N. Goodman and W. V. Quine, "Steps Toward a Constructive Nominalism",Journal of Symbolic Logic, 12 (1947).## 11. Conclusion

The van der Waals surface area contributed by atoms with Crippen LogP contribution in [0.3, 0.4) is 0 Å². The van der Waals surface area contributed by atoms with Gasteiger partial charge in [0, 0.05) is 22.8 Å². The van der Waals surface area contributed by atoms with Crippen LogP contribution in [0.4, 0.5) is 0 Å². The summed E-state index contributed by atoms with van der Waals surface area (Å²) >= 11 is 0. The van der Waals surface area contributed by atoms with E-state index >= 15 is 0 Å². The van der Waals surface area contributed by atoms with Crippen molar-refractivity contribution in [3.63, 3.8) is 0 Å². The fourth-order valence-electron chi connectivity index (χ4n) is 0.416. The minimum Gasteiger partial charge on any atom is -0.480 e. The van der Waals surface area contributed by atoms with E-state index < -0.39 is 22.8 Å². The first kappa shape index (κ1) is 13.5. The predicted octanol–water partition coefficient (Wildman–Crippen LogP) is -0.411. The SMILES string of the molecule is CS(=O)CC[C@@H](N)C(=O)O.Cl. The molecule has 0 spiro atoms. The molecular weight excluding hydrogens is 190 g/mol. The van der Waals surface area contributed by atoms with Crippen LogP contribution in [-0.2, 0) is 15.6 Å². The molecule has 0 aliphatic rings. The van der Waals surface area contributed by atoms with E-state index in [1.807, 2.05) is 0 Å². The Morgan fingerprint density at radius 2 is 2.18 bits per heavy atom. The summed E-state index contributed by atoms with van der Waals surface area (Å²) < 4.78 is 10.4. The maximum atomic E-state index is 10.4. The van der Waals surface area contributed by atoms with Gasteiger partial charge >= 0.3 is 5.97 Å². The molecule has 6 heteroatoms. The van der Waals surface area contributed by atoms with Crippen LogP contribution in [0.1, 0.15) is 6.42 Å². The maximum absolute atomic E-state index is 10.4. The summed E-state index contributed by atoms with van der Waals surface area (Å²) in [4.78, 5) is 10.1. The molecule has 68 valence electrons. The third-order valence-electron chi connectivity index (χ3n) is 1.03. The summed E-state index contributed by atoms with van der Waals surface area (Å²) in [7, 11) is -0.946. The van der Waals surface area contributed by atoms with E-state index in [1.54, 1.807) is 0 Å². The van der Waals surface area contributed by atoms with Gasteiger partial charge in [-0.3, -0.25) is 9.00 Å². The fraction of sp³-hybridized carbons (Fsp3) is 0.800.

In our earlier sections we studied the problem of translating into nominalistic language certain nonsyntactical sentences that had appeared to be explicable only in platonistic terms. In 5-10 we have been concerned with giving such a translation for syntax. This syntax enables us to describe and deal with many formulas (of the object language) for which we have no direct nominalistic translation. For example, the formula that is the full expansion in our object language of "( n)(n+n= 2n)" will contain variables calling for abstract entities as values; and if it cannot be translated into nominalistic language, it will in one sense be meaningless for us. But, taking that formula as a string of marks, we can determine whether it is indeed a proper formula of our object language, and what consequence-relationships it has to other formulas. We can thus handle much of classical logic and mathematics without in any further sense understanding, or granting the truth of, the formulas we are dealing with.The gains that seem to have accrued to natural science from the use of mathematical formulas do not imply that those formulas are true statements. No one, not even the hardiest pragmatist, is likely to regard the beads of an abacus as true; and our position is that the formulas of platonistic mathematics are, like the beads of an abacus, convenient computational aids which need involve no question of truth. What is meaningful and true in the case of platonistic mathematics as in the case of the abacus is not the apparatus itself, but only the description of it: the rules by which it is constructed and run. These rules we do understand, in the strict sense that we can express them in purely nominalistic language. The idea that classical mathematics can be regarded as mere apparatus is not a novel one among nominalistically minded thinkers; but it can be maintained only if one can produce, as we have attempted to above, a syntax that is itself free from platonistic commitments. At the same time, every advance we can make in finding direct translations for familiar strings of marks will increase the range of the meaningful language at our command. Contents